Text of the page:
With very little rain, everything is very dirty and dusty. Yes, I was  unimpressed.

The fair amount of polution in the air did result in a bright red sunset.

Tomorrow we head to Piraeus, (Athens) Greece. 

May 12 - Rhodes

Our arrival in Rhodes is unique. No terminal, no customs, no security barriers.

We step off the ship onto the dock. Our tour bus is 25 feet away.  For those passengers that so choose, a walk across the pier and you face one of the many ancient walls that surround the city. By far the closest I have ever seen a cruise ship dock relative to the destination of the passengers.

My kids really laughed when we booked these, but this is the first of our "selfie" excursions. It was great.  We not only had a driver but 2 guides and an photographer.  Those that wanted were loaned selfie sticks, I brought one so I could learn its functions at home.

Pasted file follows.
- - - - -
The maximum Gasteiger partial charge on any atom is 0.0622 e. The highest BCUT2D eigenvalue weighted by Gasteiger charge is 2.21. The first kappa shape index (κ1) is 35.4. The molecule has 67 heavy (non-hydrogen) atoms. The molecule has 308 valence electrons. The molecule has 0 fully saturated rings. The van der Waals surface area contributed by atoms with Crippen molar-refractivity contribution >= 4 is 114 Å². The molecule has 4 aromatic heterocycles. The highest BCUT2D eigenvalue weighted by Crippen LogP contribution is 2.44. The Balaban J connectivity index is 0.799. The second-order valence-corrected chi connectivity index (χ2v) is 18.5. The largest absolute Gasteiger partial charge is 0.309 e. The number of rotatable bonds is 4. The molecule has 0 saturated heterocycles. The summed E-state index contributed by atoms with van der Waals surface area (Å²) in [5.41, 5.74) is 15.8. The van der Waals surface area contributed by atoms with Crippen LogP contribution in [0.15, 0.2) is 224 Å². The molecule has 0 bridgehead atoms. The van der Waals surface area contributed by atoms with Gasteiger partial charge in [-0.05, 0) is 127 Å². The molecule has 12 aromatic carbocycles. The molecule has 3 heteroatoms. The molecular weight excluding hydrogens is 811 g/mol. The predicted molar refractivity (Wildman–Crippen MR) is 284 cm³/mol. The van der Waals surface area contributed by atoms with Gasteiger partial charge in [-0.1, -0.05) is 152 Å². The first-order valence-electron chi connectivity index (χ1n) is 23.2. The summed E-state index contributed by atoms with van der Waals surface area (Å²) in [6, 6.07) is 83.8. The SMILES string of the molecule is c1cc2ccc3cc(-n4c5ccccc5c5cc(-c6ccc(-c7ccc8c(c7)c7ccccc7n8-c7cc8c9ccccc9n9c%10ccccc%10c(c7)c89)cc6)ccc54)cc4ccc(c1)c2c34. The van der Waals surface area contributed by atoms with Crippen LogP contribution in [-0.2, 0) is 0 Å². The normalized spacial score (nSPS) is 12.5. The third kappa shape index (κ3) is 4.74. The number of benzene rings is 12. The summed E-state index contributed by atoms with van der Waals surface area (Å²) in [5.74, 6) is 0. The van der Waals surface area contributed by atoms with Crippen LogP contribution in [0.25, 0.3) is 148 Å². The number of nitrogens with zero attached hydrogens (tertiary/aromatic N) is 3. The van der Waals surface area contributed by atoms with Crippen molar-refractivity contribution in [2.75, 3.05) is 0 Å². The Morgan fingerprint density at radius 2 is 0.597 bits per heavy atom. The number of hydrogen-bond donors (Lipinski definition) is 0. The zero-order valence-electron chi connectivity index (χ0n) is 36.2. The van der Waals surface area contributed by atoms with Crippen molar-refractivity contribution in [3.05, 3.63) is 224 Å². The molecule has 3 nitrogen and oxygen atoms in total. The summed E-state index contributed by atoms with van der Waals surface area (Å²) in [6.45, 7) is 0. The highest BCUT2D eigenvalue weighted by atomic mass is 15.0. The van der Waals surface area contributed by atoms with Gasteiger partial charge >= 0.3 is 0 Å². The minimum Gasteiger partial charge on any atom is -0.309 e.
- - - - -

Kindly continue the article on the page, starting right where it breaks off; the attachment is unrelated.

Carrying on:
We were taken to a number of photographic sites around Rhodes before entering into the city itself. The tour was easy paced, and all 4 of the escorts helped guests with the best places to take pictures and how to do it with or without the selfie stick.

Rhodes itself was fantastic, the only difficulty I encountered was that since we were there on a Sunday, no one would take credit cards as the banking system was closed.  The good side of this is that I am sure this cut down on the amount of traffic, both vehicle and foot, that we had to deal with.

The bus driver had flown in early this morning from Athens. One guide was originally from Chile, but has lived in Rhodes for probably 40 years. The other guide from Poland. All were very understandable in english and knew the history and sights very well. It turns out that the "photographer" is also the manager for the shore excursion tour company in all of the Med. He is really on a mission to see that the season is getting off to a good start. It was.

In the center of Rhodes we had saganaki, again.  Yes every time it was different, and so far the saganaki in Rhodes is the best.

By the time we were back on the ship we were too tired to go to the Coastal Kitchen for dinner and settled for a quick bite in the Windjammer.

Tomorrow we head to Santorini.